A recent case reminded me that while funds stolen by an employee are a big problem, there could be other actions of the employee that have an even bigger effect on the business.
It is common to identify an employee stealing from the company or organization, only to find out that the scheme identified was not the only thing they were doing. I often hear about cases I haven’t worked on, and while listening to the story, identify other issues likely to have been occurring but went overlooked. It is common to find an individual had multiple schemes occurring, some of which may have never been identified and investigated.
One such case involved a long term, “trusted” business manager who was found to be stealing from the company. The theft was perpetrated through diversion of customer payments as well as personal charges on the business credit card.
As I asked questions about the case I wanted to learn more about the habits and actions of the target. I learned that the individual used to make a back up drive of the company’s computer server drive each day and bring it home. This was a daily routine that had been occurring for years. Located on the company’s server were the customer demographics and historical sales information, won and lost bids and proposals, information regarding the design and specifications of past projects, and all the other confidential information unique to the success of the business.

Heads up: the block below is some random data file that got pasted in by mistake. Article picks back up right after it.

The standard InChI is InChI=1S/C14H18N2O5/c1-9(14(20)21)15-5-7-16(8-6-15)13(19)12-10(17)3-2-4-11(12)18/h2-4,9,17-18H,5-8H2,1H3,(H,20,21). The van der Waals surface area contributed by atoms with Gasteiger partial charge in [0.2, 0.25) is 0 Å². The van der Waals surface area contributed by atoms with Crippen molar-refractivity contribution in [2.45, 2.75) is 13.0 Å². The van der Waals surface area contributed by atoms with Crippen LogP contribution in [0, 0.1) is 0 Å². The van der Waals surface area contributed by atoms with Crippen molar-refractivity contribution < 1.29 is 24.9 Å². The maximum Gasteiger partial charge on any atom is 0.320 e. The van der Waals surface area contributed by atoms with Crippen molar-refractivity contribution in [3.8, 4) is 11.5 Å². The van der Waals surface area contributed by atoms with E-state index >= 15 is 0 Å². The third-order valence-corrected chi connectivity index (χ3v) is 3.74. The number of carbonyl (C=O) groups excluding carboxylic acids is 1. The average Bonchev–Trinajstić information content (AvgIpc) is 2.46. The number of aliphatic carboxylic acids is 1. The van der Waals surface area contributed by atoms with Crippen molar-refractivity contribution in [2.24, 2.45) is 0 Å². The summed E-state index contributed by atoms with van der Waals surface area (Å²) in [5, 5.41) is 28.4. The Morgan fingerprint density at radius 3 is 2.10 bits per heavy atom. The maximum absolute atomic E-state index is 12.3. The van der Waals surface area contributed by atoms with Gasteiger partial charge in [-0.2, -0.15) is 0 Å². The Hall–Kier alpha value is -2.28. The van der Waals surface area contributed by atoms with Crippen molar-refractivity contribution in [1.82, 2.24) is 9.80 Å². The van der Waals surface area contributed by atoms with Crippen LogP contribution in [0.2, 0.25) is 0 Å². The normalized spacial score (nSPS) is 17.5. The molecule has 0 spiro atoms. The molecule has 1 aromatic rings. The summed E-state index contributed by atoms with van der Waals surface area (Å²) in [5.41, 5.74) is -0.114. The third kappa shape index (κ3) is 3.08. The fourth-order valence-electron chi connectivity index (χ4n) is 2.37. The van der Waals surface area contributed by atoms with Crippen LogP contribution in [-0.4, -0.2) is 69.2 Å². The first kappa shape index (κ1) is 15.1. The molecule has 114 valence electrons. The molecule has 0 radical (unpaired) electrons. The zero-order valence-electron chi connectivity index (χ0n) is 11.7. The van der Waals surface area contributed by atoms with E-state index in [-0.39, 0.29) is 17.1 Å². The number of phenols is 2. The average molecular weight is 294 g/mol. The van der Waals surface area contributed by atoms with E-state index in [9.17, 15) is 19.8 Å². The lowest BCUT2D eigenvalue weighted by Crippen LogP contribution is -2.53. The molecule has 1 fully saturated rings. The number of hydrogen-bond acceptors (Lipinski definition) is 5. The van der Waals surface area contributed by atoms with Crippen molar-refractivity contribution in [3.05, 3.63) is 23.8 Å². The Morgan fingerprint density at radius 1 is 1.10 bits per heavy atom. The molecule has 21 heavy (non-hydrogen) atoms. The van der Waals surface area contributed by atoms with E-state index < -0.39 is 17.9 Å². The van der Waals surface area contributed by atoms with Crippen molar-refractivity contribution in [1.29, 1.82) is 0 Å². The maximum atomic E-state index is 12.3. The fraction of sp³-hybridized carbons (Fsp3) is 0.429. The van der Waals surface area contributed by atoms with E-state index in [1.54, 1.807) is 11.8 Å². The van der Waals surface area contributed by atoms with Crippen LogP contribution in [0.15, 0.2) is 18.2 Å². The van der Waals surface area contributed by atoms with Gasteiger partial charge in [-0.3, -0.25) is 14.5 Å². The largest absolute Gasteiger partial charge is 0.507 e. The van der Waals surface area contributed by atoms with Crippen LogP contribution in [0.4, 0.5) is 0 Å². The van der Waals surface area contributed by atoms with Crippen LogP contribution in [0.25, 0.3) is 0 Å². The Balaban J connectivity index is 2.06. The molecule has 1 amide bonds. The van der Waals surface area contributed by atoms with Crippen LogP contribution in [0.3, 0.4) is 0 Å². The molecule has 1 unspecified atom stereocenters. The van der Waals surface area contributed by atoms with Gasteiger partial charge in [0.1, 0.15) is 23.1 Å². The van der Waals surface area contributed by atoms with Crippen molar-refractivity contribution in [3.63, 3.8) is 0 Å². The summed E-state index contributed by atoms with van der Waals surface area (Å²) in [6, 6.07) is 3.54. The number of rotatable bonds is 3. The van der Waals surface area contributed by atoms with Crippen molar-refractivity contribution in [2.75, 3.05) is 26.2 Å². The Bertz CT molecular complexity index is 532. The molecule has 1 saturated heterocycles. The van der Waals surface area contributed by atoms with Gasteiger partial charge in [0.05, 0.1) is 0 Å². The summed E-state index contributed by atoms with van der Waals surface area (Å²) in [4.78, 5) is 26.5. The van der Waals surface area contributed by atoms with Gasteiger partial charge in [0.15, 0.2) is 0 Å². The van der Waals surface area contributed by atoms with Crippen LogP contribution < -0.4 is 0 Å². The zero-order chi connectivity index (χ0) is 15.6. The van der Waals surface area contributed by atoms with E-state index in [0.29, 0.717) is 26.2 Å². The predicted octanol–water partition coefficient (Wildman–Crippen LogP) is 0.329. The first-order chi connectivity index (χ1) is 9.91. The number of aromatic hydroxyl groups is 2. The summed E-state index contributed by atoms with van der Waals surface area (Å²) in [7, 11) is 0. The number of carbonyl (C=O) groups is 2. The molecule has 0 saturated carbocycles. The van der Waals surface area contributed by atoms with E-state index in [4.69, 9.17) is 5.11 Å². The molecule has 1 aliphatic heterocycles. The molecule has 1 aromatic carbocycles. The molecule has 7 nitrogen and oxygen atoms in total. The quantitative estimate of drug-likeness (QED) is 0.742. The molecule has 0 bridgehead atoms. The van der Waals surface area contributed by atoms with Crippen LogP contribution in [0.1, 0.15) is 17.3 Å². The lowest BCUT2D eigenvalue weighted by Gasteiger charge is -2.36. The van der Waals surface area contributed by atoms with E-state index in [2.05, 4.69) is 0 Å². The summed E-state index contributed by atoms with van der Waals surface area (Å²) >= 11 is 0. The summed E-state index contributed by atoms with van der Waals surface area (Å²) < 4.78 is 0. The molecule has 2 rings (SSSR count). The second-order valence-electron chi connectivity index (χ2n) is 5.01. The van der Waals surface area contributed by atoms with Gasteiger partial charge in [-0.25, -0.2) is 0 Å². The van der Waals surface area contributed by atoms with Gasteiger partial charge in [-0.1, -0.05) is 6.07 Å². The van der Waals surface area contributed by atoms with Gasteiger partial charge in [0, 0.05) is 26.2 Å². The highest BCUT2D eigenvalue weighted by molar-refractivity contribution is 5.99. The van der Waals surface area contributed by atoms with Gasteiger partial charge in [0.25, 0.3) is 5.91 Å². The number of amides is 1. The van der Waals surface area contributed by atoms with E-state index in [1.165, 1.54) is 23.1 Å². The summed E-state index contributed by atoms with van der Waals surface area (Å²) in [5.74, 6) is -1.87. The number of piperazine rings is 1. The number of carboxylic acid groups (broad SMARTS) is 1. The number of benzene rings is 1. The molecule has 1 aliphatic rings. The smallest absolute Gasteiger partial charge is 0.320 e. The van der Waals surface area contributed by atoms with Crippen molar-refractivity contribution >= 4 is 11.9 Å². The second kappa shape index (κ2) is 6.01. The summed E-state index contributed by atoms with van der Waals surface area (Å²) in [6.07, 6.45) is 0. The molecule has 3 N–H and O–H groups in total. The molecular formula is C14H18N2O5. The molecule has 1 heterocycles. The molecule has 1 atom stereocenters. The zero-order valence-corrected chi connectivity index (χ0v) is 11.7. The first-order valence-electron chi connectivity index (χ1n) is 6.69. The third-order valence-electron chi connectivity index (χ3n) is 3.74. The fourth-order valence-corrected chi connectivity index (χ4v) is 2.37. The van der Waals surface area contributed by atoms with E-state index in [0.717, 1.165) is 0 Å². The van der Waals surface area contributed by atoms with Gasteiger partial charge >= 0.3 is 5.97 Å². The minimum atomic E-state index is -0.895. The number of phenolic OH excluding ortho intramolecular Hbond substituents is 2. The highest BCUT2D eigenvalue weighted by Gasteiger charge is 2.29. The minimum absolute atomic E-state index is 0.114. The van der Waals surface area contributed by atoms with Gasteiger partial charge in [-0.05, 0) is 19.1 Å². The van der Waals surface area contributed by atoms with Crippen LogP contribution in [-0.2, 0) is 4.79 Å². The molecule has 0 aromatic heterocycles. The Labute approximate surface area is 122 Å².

And where were the backup drives and information today – unknown. Arguably the most valuable asset of the business has been taken home with the target every night, and remains in the individual’s possession even after being found to have stolen funds.
Here are some questions I raised regarding the proprietary company information:
- where are the back up drives now?
- has the individual returned them all?
- could the individual made copies of the drives?
- has the individual been put on official notice regarding the information on those drives?
- what could the individual do with the information (competitors…?)
- how would we know if the individual used the information?
Intellectual information, patents, trademarks, copyrights, customer and client lists, proposal and bid information, and other company secrets need to have proper controls and procedures in place similar to those found in the financial areas to ensure all confidential company information is safeguarded from theft or abuse by employees.